Why Tolerate Conscientious Objections in Medicine
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Most arguments about conscientious objections in medicine fail to capture the full scope and complexity of the concept before drawing conclusions about their permissibility in practice. Arguments favoring and disfavoring the accommodation of conscientious objections in practice tend to focus too narrowly on prima facie morally contentious treatments and religious claims of conscience, while further failing to address the possibility of moral perspectives changing over time. In this paper, I argue that standard reasons against permitting conscientious objections in practice—that their permission may result in harm to patients, the idea that medical providers willingly enter into the medical field, and that conscientious objections stand contrary to medical professionalism—do not apply in all cases and that the medical field and health systems in which many physicians now practice should continue to tolerate conscientious objections in practice.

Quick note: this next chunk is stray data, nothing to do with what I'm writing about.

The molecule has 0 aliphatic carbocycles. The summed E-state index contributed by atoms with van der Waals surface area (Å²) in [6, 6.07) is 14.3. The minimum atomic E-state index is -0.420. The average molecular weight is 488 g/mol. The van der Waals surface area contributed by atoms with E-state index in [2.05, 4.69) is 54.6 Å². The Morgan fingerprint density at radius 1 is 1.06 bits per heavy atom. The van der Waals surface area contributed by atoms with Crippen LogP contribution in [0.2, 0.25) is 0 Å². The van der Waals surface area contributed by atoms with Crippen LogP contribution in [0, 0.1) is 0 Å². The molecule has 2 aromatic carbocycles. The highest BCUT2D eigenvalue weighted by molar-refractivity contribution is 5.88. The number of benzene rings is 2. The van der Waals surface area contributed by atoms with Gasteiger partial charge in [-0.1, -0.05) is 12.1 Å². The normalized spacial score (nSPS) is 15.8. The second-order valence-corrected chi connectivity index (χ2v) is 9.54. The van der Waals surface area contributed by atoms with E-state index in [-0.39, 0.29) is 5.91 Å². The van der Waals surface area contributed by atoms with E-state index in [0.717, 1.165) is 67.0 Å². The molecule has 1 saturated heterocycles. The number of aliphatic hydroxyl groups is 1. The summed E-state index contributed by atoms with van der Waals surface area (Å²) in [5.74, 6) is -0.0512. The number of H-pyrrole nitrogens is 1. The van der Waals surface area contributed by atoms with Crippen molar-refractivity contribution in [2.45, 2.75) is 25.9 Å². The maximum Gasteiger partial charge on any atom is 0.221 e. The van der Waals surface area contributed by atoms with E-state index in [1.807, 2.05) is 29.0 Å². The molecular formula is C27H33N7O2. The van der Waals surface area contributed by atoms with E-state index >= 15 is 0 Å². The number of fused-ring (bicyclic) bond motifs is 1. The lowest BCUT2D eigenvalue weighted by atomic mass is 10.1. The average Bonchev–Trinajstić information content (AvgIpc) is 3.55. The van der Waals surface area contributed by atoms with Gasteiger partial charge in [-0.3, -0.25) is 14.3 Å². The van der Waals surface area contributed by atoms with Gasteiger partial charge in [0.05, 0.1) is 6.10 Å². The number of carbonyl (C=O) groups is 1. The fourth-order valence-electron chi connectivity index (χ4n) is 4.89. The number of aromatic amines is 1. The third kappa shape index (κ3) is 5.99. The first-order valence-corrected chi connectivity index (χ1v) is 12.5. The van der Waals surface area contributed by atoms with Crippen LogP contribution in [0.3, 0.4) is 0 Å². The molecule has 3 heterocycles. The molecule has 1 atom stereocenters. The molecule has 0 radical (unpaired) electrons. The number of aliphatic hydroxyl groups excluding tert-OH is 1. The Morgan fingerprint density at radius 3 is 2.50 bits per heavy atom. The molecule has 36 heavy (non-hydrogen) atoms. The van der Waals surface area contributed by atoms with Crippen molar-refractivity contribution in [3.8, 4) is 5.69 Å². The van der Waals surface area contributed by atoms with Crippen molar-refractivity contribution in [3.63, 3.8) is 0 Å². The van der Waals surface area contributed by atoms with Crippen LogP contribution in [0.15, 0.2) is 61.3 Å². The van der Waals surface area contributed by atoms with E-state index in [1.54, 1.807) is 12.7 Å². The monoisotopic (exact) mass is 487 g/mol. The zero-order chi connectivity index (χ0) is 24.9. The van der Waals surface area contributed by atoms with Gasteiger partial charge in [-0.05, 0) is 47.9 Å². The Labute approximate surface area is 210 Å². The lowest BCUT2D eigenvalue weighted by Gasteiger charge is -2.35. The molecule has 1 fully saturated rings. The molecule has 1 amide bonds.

KeywordsConscientious objection Religion and medicine Liberalism Harm
I would like to thank Tyler Whatley, MTS, of Divine Savior Healthcare and Sarah Brown, MD, of Gundersen Health System for their helpful thoughts and comments on the ideas presented in this paper, particularly regarding some of the case examples.
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